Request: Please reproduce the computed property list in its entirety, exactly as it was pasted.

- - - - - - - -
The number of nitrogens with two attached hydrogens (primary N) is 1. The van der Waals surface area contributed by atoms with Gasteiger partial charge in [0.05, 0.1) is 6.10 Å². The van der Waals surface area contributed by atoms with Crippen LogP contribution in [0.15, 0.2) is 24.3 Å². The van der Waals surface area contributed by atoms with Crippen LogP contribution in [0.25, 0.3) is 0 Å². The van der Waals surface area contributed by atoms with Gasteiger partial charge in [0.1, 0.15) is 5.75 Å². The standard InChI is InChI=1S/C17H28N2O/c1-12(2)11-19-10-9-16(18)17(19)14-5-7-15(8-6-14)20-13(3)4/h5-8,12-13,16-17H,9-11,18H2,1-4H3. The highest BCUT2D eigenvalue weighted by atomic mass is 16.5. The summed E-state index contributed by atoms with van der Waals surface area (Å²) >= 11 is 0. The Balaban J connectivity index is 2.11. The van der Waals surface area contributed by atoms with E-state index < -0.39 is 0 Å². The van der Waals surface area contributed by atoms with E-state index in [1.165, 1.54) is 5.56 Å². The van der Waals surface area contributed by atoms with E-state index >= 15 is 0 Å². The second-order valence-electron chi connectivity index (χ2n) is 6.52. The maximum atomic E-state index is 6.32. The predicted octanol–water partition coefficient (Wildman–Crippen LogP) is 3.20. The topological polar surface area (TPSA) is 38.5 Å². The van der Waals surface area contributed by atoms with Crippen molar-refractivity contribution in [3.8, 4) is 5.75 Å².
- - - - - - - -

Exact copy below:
The number of nitrogens with two attached hydrogens (primary N) is 1. The van der Waals surface area contributed by atoms with Gasteiger partial charge in [0.05, 0.1) is 6.10 Å². The van der Waals surface area contributed by atoms with Crippen LogP contribution in [0.15, 0.2) is 24.3 Å². The van der Waals surface area contributed by atoms with Crippen LogP contribution in [0.25, 0.3) is 0 Å². The van der Waals surface area contributed by atoms with Gasteiger partial charge in [0.1, 0.15) is 5.75 Å². The standard InChI is InChI=1S/C17H28N2O/c1-12(2)11-19-10-9-16(18)17(19)14-5-7-15(8-6-14)20-13(3)4/h5-8,12-13,16-17H,9-11,18H2,1-4H3. The highest BCUT2D eigenvalue weighted by atomic mass is 16.5. The summed E-state index contributed by atoms with van der Waals surface area (Å²) >= 11 is 0. The Balaban J connectivity index is 2.11. The van der Waals surface area contributed by atoms with E-state index < -0.39 is 0 Å². The van der Waals surface area contributed by atoms with E-state index in [1.165, 1.54) is 5.56 Å². The van der Waals surface area contributed by atoms with E-state index >= 15 is 0 Å². The second-order valence-electron chi connectivity index (χ2n) is 6.52. The maximum atomic E-state index is 6.32. The predicted octanol–water partition coefficient (Wildman–Crippen LogP) is 3.20. The topological polar surface area (TPSA) is 38.5 Å². The van der Waals surface area contributed by atoms with Crippen molar-refractivity contribution in [3.8, 4) is 5.75 Å².